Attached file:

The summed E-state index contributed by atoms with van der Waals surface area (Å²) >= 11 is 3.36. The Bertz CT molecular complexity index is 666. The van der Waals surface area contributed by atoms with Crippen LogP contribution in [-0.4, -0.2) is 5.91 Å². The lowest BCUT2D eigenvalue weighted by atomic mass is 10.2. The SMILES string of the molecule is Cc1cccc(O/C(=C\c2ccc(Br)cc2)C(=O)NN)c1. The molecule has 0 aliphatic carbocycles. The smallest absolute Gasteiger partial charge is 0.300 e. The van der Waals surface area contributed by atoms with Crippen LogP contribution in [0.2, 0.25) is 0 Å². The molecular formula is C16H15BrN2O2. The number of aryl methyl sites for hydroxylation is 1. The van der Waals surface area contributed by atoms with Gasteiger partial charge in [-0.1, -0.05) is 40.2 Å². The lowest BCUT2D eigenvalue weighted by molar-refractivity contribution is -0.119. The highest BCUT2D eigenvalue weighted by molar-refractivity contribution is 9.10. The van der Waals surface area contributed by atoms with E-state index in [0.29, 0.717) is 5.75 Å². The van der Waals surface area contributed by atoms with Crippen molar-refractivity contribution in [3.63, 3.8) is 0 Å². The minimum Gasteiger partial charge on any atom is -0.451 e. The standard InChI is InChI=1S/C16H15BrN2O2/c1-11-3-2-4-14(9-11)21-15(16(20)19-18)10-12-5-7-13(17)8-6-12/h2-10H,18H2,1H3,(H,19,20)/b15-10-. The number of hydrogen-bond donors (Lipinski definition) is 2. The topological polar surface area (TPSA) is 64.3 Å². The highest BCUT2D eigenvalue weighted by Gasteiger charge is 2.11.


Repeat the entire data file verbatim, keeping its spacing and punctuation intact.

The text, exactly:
The summed E-state index contributed by atoms with van der Waals surface area (Å²) >= 11 is 3.36. The Bertz CT molecular complexity index is 666. The van der Waals surface area contributed by atoms with Crippen LogP contribution in [-0.4, -0.2) is 5.91 Å². The lowest BCUT2D eigenvalue weighted by atomic mass is 10.2. The SMILES string of the molecule is Cc1cccc(O/C(=C\c2ccc(Br)cc2)C(=O)NN)c1. The molecule has 0 aliphatic carbocycles. The smallest absolute Gasteiger partial charge is 0.300 e. The van der Waals surface area contributed by atoms with Crippen LogP contribution in [0.2, 0.25) is 0 Å². The molecular formula is C16H15BrN2O2. The number of aryl methyl sites for hydroxylation is 1. The van der Waals surface area contributed by atoms with Gasteiger partial charge in [-0.1, -0.05) is 40.2 Å². The lowest BCUT2D eigenvalue weighted by molar-refractivity contribution is -0.119. The highest BCUT2D eigenvalue weighted by molar-refractivity contribution is 9.10. The van der Waals surface area contributed by atoms with E-state index in [0.29, 0.717) is 5.75 Å². The van der Waals surface area contributed by atoms with Crippen molar-refractivity contribution in [3.63, 3.8) is 0 Å². The minimum Gasteiger partial charge on any atom is -0.451 e. The standard InChI is InChI=1S/C16H15BrN2O2/c1-11-3-2-4-14(9-11)21-15(16(20)19-18)10-12-5-7-13(17)8-6-12/h2-10H,18H2,1H3,(H,19,20)/b15-10-. The number of hydrogen-bond donors (Lipinski definition) is 2. The topological polar surface area (TPSA) is 64.3 Å². The highest BCUT2D eigenvalue weighted by Gasteiger charge is 2.11.